Bogie at War:
A short e-pamphlet that examines seven films starring Humphrey Bogart made just prior to or during World War II. Themes of self-sacrifice, service to others and confronting evil run through all these films--themes that are still viable and important today.
Bogie confronts the Axis in various roles in the films:
All Through the Night
Across the Pacific
Action in the North Atlantic
Passage to Marseille
To Have and Have Not
99 Films and Cartoons Your Children MUST See Before Growing Up--Or They'll Turn Out To Be AXE MURDERERS!:
A guide to old-time films and cartoons designed to help parents ensure that TV time for their kids is an entertaining experience that also has respect for the innocence of childhood. This isn't just a classic film list, but also includes lesser-known B-movies that are still worthwhile in terms of good storytelling. The movies and cartoons on this list are first and foremost well-told stories. It is hoped that they can also teach children a little bit about our cultural history and maybe toss in an occasional lesson about honor, courage, faith and responsibility.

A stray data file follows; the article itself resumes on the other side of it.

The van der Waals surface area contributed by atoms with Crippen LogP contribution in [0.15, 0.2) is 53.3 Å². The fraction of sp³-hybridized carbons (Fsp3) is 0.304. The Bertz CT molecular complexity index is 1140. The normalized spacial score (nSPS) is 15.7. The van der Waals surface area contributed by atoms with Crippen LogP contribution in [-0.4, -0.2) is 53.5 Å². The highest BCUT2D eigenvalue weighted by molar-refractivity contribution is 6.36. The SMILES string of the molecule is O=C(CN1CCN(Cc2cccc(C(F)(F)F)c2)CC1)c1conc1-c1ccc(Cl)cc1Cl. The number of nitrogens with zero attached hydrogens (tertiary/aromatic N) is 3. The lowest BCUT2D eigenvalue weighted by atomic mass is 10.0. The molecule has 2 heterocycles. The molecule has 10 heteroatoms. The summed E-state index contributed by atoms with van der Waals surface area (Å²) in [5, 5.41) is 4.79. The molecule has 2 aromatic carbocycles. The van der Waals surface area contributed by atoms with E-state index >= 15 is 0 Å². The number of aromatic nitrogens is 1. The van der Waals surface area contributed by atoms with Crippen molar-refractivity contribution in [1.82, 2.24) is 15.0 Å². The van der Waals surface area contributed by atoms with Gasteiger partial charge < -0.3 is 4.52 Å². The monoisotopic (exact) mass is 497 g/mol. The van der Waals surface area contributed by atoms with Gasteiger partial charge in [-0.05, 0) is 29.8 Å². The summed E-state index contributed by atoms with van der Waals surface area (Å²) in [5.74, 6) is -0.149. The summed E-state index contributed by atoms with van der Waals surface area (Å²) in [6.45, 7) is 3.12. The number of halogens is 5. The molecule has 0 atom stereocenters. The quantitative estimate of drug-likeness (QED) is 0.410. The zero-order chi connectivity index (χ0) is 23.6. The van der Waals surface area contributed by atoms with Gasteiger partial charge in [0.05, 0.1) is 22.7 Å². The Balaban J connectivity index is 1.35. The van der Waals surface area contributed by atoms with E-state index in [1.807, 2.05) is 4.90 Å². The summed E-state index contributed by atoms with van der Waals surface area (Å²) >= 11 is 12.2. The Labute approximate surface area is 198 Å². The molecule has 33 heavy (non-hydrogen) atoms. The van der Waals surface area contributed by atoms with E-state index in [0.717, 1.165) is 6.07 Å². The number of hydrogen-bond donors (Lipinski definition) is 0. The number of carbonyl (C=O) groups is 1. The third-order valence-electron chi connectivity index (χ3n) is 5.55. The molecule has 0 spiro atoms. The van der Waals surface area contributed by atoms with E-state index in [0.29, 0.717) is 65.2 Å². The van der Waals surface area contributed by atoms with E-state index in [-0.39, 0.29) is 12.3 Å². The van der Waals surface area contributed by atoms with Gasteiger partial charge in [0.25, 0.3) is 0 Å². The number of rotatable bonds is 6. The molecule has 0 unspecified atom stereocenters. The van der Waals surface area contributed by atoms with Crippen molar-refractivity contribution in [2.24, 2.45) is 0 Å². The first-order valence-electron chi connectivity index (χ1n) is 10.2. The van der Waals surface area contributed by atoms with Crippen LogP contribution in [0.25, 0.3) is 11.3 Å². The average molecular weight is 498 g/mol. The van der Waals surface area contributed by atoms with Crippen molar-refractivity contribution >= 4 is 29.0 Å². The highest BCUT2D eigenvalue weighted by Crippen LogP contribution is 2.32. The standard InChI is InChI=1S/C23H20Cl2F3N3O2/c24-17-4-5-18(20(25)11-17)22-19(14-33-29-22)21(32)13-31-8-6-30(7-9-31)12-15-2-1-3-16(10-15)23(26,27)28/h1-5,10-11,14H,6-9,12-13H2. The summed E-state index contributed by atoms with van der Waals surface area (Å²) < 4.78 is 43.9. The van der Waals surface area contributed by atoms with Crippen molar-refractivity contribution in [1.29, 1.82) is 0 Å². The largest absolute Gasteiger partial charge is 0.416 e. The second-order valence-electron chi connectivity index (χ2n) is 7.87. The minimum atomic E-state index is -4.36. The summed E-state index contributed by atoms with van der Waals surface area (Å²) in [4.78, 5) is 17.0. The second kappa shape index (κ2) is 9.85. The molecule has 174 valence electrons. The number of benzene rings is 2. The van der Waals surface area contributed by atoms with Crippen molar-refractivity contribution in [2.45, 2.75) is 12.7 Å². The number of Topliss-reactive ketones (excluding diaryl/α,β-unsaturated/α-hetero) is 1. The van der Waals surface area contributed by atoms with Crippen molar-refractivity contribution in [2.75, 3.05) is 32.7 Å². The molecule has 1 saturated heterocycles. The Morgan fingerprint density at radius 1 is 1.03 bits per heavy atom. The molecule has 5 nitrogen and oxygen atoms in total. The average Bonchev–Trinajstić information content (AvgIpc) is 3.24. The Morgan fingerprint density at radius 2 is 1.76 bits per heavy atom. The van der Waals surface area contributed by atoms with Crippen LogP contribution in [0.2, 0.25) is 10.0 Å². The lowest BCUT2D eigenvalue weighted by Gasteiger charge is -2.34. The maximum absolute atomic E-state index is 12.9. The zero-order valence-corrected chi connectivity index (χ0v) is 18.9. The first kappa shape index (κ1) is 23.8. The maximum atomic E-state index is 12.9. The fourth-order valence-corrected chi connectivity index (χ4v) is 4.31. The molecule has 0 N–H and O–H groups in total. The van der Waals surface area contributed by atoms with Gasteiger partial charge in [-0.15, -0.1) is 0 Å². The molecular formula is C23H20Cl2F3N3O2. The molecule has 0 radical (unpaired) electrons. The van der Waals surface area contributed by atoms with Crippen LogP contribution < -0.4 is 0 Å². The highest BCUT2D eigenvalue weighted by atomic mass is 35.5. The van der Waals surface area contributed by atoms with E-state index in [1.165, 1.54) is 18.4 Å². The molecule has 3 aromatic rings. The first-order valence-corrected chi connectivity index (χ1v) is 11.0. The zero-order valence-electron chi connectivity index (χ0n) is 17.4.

Fort Laramie--A Review and Episode Guide of the Old Time Radio Show
A review and detailed episode guide of the Western series that played on CBS radio in 1956. A strong, well-written show with great characters, it was a short-lived but worthwhile edition to the Western genre. Raymond Burr starred as Captain Lee Quince, the tough professional who led a cavalry troop stationed at the titular fort during the 1870s.
Mr Moto--A Review and Episode Guide of the Old Time Radio Show
Mr. Moto was a 1951 spy/mystery series based on the character created by novelist John Marquand. A spy for the Imperial Japanese government in the original novels, he became a Japanese-American agent for the United States in the radio series. The very polite, very intelligent and (when necessary) very ruthless Mr. Moto foiled a variety of Communist plots over the course of 23 half-hour episodes.
Granby's Green Acres--A Review and Episode Guide of the Old Time Radio Show